A while back, you might remember, the formidable Mike Konczal made a splash with a piece in the Nation titled “Socialize Uber.” His argument was simple: most of the capital used by Uber – the cars, the auto insurance – is paid for by the workers. Yet the workers don’t get any of the profits. (Actually, Uber probably doesn’t make any profits yet, but it collects something like $2 billion a year from drivers; it then blows most of that on marketing and lobbying.)
So the obvious answer is right there in the title: Socialize Uber. The company should be run as a worker cooperative.
At that point, Joe Wiesenthal of Business Insider posted a comment to Mike’s Facebook wall asking a reasonable question: “How do you go about turning Uber into a collective?” In response, I offered this:
the simplest way to turn Uber into a collective is just for cities to adopt regulatory codes for ridesharing that only permit ridesharing by worker-owned firms. Uber would then seamlessly transition into becoming a software provider.
Why am I posting this now, months later? One reason is that Mike just asked me to. But another reason is that I’d like to expand a little on the economics of this idea.
Suppose you were to pitch this concept – municipal laws that require ridesharing companies to be driver cooperatives – to Travis Kalanick, Uber’s charming CEO. I’m guessing he’d be opposed to it. But it's hard to see on what grounds he could object. Uber has always claimed that it doesn’t actually employ its drivers. Rather, the drivers are simply plucky entrepreneurs, and Uber merely sells a service that connects those entrepreneurs to customers via a sophisticated proprietary software system. Uber promises investors that it will soon be making mega-profits, but it also claims those profits merely represent a return on its technology and risk-bearing. Certainly the money doesn’t come from exploiting Uber’s workers. What workers? No, no – you see, the drivers are merely Uber’s business partners, and you can't exploit your business partner.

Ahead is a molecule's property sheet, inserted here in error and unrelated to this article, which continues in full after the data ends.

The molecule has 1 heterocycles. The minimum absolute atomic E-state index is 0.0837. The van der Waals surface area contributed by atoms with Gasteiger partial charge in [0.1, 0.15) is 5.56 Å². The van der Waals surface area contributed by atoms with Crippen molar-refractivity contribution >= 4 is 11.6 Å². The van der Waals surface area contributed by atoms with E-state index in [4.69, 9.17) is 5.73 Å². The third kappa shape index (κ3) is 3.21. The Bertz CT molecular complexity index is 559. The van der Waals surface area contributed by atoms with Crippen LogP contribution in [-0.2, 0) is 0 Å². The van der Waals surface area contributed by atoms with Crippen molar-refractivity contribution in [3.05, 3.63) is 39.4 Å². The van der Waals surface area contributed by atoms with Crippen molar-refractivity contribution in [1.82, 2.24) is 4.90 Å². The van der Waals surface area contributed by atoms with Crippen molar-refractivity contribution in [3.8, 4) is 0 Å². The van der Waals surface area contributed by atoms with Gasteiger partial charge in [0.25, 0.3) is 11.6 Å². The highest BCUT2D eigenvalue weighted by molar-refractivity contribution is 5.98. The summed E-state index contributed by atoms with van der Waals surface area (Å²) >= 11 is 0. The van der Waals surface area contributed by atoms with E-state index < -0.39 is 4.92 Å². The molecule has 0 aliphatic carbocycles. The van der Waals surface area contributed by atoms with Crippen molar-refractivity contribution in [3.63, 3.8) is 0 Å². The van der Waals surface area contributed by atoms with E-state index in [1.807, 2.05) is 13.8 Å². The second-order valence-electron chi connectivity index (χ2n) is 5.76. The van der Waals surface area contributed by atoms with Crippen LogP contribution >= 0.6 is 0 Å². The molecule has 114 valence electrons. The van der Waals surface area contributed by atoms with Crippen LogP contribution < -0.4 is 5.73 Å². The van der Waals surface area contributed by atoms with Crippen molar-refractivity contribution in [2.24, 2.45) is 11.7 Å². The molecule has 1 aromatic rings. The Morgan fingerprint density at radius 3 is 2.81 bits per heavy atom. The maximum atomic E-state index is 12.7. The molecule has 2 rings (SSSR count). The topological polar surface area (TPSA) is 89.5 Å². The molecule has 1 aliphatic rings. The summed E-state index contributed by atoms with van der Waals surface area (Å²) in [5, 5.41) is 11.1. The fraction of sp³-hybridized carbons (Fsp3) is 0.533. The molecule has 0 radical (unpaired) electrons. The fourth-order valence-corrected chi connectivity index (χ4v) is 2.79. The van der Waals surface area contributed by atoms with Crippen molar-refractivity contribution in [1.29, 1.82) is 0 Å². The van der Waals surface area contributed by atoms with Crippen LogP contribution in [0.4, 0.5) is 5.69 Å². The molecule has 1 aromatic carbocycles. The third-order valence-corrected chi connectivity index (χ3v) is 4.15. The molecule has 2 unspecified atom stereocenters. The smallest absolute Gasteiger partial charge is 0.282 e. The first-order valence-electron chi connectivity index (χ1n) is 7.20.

Well, in that case Kalanick should have no objection to what I’m proposing. Once these laws are passed, Uber can continue to sell its innovative software services at whatever price the market will bear, a price it will obviously set so as to ensure it is fully compensated for the technology and risk-bearing it’s already supplied. (Or, at least, it will hope the market will bear that price.) Except that now, Uber will be transacting with genuine business partners – worker cooperatives who are free to purchase software and service from the company (or one of its many competitors) in a free-market business transaction. Now it will be the workers who democratically set their own fares, determine their own work rules, and, of course, pocket any profits. And since Uber claims it already sets fares with the best interest of drivers in mind, it should have no reason to worry about losing its fare-setting control to them.
Marx famously wrote that under capitalism, “the owner of money must meet in the market with the free laborer, free in the double sense, that as a free man he can dispose of his labor-power as his own commodity, and that on the other hand he has no other commodity for sale, is short of everything necessary for the realization of his labor-power.” Perhaps soon, Uber, the owner of money, will have a taste of what it’s like to engage in that sort of “free” transaction: in this case, meeting in the market with a transactor who owns all the labor-power necessary for that money’s realization.
Or, to quote the Old Man again, this time addressing an 1864 meeting of workers on the subject of labor cooperatives:
The value of these great social experiments cannot be overrated. By deed instead of by argument, they have shown that production on a large scale, and in accord with the behests of modern science, may be carried on without the existence of a class of masters employing a class of hands; that to bear fruit, the means of labor need not be monopolized as a means of dominion over, and of extortion against, the laboring man himself; and that, like slave labor, like serf labor, hired labor is but a transitory and inferior form, destined to disappear before associated labor plying its toil with a willing hand, a ready mind, and a joyous heart.
P.S.: In case anyone was wondering, there are many precedents for laws excluding certain kinds of owners from particular industries. Many states forbid corporations from engaging in certain kinds of farming; many exclude for-profit companies from certain kinds of gambling and credit counseling businesses; and federal restrictions on foreign ownership exist in a wide range of industries.